Where does the life of a photo start? In the mind of the photographer, art director from the agency when they think about a specific situation, place or simply the moment he press the shutter and you hear the click of the mirror going up, which allows the light to be captured.
The pixel information go from the sensor to the memory card, assuming it’s a digital camera. Later the data/photo will be transferred to a computer where she will be deleted or selected to be edited. Some edits take a few minutes and some take a day or more.
Most of them end up being parked on some online archive/website. For many photos the online archive or photographer website is like a public library. They stay there forever and from time to time someone will come and have a look and maybe she will be downloaded and being published in a magazine or so.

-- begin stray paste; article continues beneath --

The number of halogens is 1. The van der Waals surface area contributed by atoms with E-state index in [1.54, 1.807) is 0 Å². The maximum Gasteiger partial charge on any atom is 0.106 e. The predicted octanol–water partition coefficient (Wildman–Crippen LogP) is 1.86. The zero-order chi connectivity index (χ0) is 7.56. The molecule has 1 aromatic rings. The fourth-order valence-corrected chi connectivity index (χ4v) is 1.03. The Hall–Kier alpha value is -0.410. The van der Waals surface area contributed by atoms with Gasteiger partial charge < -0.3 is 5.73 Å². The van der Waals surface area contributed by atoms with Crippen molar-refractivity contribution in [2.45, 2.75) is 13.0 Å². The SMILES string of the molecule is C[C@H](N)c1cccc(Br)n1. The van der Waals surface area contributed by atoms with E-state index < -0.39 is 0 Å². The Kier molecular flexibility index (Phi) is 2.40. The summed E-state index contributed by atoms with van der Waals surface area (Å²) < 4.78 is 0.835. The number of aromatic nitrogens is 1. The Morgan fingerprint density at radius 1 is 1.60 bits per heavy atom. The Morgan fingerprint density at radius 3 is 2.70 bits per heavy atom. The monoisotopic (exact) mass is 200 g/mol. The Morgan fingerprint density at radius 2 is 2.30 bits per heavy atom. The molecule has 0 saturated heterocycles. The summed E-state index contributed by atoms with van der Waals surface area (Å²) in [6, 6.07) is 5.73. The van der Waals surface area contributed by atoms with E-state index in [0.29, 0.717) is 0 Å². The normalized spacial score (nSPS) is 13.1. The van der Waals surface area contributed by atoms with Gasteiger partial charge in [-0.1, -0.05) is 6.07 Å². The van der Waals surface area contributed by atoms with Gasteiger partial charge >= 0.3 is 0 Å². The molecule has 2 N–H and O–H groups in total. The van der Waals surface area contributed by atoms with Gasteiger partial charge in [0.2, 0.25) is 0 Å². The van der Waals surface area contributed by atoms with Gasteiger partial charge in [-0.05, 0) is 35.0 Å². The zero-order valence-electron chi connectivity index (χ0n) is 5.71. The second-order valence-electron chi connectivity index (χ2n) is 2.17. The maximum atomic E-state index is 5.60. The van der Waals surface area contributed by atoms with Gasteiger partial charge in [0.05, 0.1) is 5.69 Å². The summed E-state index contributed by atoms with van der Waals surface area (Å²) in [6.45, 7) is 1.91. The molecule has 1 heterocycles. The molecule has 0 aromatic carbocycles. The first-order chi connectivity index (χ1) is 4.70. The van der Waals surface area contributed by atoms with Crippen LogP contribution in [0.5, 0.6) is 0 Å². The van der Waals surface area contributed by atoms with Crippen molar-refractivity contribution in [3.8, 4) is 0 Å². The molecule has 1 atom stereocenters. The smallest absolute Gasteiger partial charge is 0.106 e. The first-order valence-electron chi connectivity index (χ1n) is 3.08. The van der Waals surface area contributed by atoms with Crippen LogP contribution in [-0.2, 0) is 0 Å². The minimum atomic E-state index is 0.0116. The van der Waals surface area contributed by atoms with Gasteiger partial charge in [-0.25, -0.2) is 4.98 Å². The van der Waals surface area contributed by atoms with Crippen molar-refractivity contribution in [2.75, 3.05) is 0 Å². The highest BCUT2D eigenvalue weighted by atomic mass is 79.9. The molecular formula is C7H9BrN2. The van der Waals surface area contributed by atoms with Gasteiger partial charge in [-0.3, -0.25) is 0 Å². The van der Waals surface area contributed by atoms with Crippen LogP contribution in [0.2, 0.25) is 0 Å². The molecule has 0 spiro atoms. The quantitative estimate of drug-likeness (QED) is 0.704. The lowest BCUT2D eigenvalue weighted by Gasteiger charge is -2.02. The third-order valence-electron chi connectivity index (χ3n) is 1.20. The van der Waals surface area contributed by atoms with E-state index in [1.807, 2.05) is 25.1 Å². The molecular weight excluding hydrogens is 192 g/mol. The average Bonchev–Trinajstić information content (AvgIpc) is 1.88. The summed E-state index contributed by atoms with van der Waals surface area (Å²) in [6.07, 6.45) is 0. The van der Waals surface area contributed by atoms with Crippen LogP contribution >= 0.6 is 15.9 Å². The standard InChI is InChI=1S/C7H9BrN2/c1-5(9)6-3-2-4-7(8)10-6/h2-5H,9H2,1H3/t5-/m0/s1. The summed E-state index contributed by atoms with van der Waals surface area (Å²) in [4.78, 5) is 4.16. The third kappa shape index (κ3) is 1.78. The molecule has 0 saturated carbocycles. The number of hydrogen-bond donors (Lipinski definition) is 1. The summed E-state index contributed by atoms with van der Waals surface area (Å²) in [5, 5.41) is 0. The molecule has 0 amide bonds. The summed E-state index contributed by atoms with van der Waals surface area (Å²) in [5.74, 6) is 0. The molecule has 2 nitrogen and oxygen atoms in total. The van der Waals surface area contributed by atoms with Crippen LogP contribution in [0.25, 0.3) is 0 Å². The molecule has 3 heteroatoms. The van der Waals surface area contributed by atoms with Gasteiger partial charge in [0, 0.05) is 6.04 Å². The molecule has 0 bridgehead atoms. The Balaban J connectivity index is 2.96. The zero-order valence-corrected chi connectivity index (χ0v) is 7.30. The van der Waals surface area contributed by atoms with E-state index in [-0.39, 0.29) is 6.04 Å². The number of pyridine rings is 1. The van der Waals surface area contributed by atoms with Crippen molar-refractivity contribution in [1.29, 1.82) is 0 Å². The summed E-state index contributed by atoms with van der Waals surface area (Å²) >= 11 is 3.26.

Sometimes life is different, it happens more and more with my photos. The terms of a specific photo is defined already before the click with contract a kind of birth-certificate, the creator is defined and so the ownership rights etc. Those are the lucky photos, as we say in Italian “nato con la camicia”.
The editing normally takes more than just a few minutes, it takes hours and sometimes days. Not talking about the contract/birth certificate negotiations.
Let me introduce you to one of my photos which is one of them. The photo is in display right now twice 6 meters long retro illuminated in the Zurich Airport on gate B in the Schengen area.
A few weeks ago I made this panorama photo of the city of Zurich with the lake during the sunset for the Swiss private Bank Mirabaud. The concept comes from pulp.alibi in Geneva.
It’s a composition of twelve 36 megapixel vertical photos taken with the Nikon D800, on a Manfrotto panorama head. The 12 photos where then stitched together to a very large panorama photo. Lot’s of details can be seen in the photo all the buildings, streets, the Limmat etc… Enjoy the special light at that moment when the mirror went up.
Click here to see more:http://tinyurl.com/zurich-panorama
Thank you Juliette, Philipe and Bernard